The Importance of Sales Planning: Your Path to Success

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Sales planning is a crucial aspect for CEOs, sales managers, and salespeople. However, it is surprising how many companies ignore sales planning. Especially if we compare with the percentage of companies that make a marketing plan.

In this article, we will look at the reasons behind and go into the details of effective sales planning. Afterwards, you will have a clear understanding of what sales planning means, and what should be included in your sales plan, and you will also receive a sales plan template.

What is sales planning?

Sales planning involves creating a plan at the organizational level to achieve the set sales goals. For salespeople, it acts as a map to guide them to perform the right activities and structure their work efficiently.

Why sales planning gets deprioritized

Sales planning is a critical part of successful sales, but it’s a task that too often ends up at the bottom of companies’ priority list. Several factors can explain this common tendency.

  1. Short-term focus: Many companies fall into the trap of focusing on immediate profits and quick results. This short-term thinking can lead to sales planning being sidelined in favor of dealing with day-to-day challenges.
  2. Lack of understanding: Sometimes management lacks a complete understanding of how important sales planning is to achieving long-term growth and success. Sales may have worked historically and therefore, according to management, there is no reason to do anything different.
  3. Lack of follow-up: Even if a sales plan is drawn up, it can easily be forgotten if there is no clear follow-up structure. Without regular evaluation and adaptation, the plan becomes ineffective.

To maximize the chances of reaching sales targets, it’s crucial to overcome these obstacles and give sales planning the attention it deserves. A well-developed sales plan can help companies better understand their customers, increase revenue, and create a solid foundation for the future. By prioritizing sales planning, companies can achieve sustainable growth and major competitive advantages in the long term.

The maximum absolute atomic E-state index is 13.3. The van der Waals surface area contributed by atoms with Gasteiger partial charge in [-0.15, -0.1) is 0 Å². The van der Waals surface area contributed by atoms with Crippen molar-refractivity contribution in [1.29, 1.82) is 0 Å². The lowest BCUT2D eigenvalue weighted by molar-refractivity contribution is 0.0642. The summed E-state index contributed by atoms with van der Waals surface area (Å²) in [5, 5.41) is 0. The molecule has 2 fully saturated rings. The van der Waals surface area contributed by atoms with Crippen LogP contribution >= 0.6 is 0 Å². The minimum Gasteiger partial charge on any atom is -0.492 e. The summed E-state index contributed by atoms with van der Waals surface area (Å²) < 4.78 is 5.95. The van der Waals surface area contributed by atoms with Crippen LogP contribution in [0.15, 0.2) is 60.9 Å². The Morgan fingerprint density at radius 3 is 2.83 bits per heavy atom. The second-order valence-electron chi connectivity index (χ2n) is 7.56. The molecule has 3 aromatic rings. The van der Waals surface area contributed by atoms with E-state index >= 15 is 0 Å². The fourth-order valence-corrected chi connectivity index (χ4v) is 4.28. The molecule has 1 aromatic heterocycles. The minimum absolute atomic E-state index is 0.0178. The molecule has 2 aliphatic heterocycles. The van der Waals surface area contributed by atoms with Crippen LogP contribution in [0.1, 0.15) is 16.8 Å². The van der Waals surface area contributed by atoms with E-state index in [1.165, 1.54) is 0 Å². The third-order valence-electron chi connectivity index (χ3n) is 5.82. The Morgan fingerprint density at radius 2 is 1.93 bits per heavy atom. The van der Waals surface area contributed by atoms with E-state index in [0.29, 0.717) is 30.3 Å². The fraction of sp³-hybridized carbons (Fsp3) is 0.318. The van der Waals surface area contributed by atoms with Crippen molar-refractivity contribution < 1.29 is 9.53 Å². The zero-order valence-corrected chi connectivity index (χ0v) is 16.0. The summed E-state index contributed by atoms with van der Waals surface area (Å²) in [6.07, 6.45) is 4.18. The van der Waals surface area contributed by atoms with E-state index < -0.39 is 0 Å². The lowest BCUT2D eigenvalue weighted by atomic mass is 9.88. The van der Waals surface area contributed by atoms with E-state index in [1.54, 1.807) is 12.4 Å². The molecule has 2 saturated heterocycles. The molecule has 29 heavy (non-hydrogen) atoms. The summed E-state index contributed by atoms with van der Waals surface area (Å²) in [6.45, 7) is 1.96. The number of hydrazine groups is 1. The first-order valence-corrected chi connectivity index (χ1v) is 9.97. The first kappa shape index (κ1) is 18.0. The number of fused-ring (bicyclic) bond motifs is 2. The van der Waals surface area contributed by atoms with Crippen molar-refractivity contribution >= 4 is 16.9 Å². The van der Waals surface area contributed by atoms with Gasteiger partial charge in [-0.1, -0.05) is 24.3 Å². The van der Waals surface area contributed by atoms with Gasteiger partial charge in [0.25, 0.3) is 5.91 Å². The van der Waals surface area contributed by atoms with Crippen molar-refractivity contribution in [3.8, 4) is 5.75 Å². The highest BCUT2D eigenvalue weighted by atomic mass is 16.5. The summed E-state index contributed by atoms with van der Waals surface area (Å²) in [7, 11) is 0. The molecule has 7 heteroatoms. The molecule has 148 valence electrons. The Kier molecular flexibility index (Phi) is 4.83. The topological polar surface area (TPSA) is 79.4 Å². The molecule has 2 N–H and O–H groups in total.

What should your sales plan include?

In some cases, such as when you work on projects in a short period, sales planning is called “performance projects.”

Every sales plan starts with a well-defined, measurable goal. To set your goal, consider using the double-SMART checklist. It ensures that your goal is challenging, believable, measurable, and emotionally engaging.

After defining your goals using the double-SMART checklist, you need to create an activity plan. The plan transforms your sales goals into concrete activities and makes your sales plan practical and feasible.

The final step in your sales plan is to motivate yourself. It’s important to ask yourself tough questions, like, “Why do I want to achieve this goal?” (see rest of the questions below). By challenging yourself during the planning phase, you will have a strong source of motivation to lean on during difficult times.

Sales planning template


Set goals that meet the criteria of the double-SMART checklist and then break your goal into three different levels.

  • Safety level
  • Realistic level
  • Barrier-breaking level

Activity plan for each level

Different organizations work in different ways, so you can choose the time frame for your activity plan. It is common to plan for the year, quarter, or month and to have a simpler plan for the week.

When you break down your sales plan into activities, it is important to prioritize which activities are most relevant to measure and take into account the time you have at your disposal. This way, you make it easier to adapt your activities to each level of your goal. For example, if you can schedule 10 new customer meetings per week, you’ll need to close deals with a certain conversion rate to reach your peace of mind level. To reach your realistic or breakthrough level, you need to increase conversion without conducting more new customer meetings.

Motivate yourself:

Reflect on the questions below and formulate your answers. Remember that these answers will help you deal with setbacks and challenges. Take this exercise seriously and make sure there’s a genuine reason behind your goal.

  • Why do you want to achieve the goal?
  • What are your three essential sub-goals (measurable and timed)?